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This eBook from the Gutenberg Project consists of approximately 72 pages of information about John Stuart Mill; His Life and Works.
bearings and force; and it was in minds saturated with this principle by the teaching of Mr. Mill that the great phases of English thought have germinated in our day.  In this place it is impossible to forget, that, in introducing to the English world the principles of Comte, Mr. Mill so clearly and ardently professed the positive philosophy at that time restricted to its earlier phase alone.  In this place it is impossible, too, to forget the generous assistance which he extended to Comte, whereby he was enabled to continue his labors in philosophy, impossible also to forget the active communion of mind between them, and the large space which their intercourse occupied in the thoughts and labors of both.  Nor can I, and many present here, forget the many occasions on which we have been guided by his counsel and supported by his help in many a practical work in which we have depended on his example and experience.  It is needless to repeat, for it must be present to all minds, how many and deep are the differences which separate him from the later doctrines of Comte, and how completely he repudiated connection with the religious reconstruction of Positivism.  We here, at any rate, shall claim Mr. Mill for Positivism in no other sense than that in which he claimed it for himself in his own latest writings.  These differences we shall neither exaggerate nor veil.  They stand all written most clearly for all men to weigh and to use.  But naturally we shall point, as one of us has already publicly pointed, to the cardinal features of agreement, and the vast importance of the features for which we may claim the whole weight of his authority.  Yet I would not pretend that it is only on this side of his connection with the founder and principles of Positivism, that we dwell on the memory of Mr. Mill with admiration and sympathy.  We reverence that unfaltering fearlessness of spirit, that warmth of generous emotion, that guileless simplicity of nature, which made his life heroic.  Neither insult, failure, nor abandonment could shake his sense of duty, or touch his gentle and serene fortitude.  For us his high example, his noble philosophic calm, continue to live and to teach.  He, being dead, yet speaketh.  And, if his great heart and brain are no longer amongst us as visible and conscious agencies, his spirit lives yet in all that he has given to the generation of to-day:  the work of his spirit is not ended, nor the task of his life accomplished; but we feel that his nature is entering on a new and greater life amongst us,—­one that is entirely spiritual, intellectual, and moral.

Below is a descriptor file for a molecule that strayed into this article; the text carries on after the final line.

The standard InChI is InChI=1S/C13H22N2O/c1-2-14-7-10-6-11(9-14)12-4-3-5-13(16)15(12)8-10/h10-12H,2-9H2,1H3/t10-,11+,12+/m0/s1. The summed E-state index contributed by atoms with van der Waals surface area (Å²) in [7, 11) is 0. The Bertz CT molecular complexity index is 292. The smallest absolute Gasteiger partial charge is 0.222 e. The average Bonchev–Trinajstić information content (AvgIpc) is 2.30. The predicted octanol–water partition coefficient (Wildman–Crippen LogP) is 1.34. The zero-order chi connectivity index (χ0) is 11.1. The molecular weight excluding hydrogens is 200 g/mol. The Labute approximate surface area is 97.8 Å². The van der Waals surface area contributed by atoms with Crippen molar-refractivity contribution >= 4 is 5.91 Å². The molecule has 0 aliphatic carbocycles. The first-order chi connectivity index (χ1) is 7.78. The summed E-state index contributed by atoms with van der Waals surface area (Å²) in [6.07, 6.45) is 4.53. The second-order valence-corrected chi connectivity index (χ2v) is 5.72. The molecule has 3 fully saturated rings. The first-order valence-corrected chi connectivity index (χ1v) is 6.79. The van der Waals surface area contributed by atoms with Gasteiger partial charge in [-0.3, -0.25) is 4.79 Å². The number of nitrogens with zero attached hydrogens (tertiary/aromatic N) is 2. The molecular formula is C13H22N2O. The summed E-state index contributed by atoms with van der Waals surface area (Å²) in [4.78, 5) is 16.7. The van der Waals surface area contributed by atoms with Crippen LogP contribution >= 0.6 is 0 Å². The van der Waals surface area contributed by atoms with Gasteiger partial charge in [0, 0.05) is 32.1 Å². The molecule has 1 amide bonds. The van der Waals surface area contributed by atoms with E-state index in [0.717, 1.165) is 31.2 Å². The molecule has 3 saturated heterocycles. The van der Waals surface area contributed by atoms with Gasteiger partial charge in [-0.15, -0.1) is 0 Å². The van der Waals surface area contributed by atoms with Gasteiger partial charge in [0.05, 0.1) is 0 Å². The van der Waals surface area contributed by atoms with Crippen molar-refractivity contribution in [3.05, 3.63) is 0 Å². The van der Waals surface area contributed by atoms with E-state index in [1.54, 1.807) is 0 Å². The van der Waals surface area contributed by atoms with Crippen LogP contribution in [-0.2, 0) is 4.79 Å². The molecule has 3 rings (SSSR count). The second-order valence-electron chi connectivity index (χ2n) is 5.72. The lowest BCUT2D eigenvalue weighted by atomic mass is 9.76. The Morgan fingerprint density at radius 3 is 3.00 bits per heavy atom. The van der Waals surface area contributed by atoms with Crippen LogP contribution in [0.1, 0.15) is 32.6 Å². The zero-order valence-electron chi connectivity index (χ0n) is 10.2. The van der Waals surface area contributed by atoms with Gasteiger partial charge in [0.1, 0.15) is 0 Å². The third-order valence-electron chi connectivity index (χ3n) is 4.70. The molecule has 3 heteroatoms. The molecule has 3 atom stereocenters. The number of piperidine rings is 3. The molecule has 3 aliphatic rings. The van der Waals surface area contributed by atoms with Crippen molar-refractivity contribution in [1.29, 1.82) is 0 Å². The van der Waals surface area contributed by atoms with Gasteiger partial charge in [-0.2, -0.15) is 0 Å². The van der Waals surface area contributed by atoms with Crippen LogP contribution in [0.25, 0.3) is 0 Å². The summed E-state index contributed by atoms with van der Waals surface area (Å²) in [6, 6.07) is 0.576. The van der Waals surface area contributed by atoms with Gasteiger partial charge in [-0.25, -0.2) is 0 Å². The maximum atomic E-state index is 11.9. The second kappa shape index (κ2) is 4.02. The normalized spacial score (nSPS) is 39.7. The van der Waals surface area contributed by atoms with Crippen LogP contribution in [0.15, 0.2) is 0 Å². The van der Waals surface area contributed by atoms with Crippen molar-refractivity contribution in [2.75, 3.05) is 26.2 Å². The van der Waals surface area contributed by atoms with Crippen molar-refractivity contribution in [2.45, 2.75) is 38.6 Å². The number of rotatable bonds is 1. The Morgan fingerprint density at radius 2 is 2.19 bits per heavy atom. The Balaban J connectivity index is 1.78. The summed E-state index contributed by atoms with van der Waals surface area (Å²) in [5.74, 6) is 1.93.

FREDERIC HARRISON.

FOOTNOTES: 

     [2] Part of a lecture on “Political Institutions,” delivered
     at the Positivist School, May 11.

XII.

HIS POSITION AS A PHILOSOPHER.

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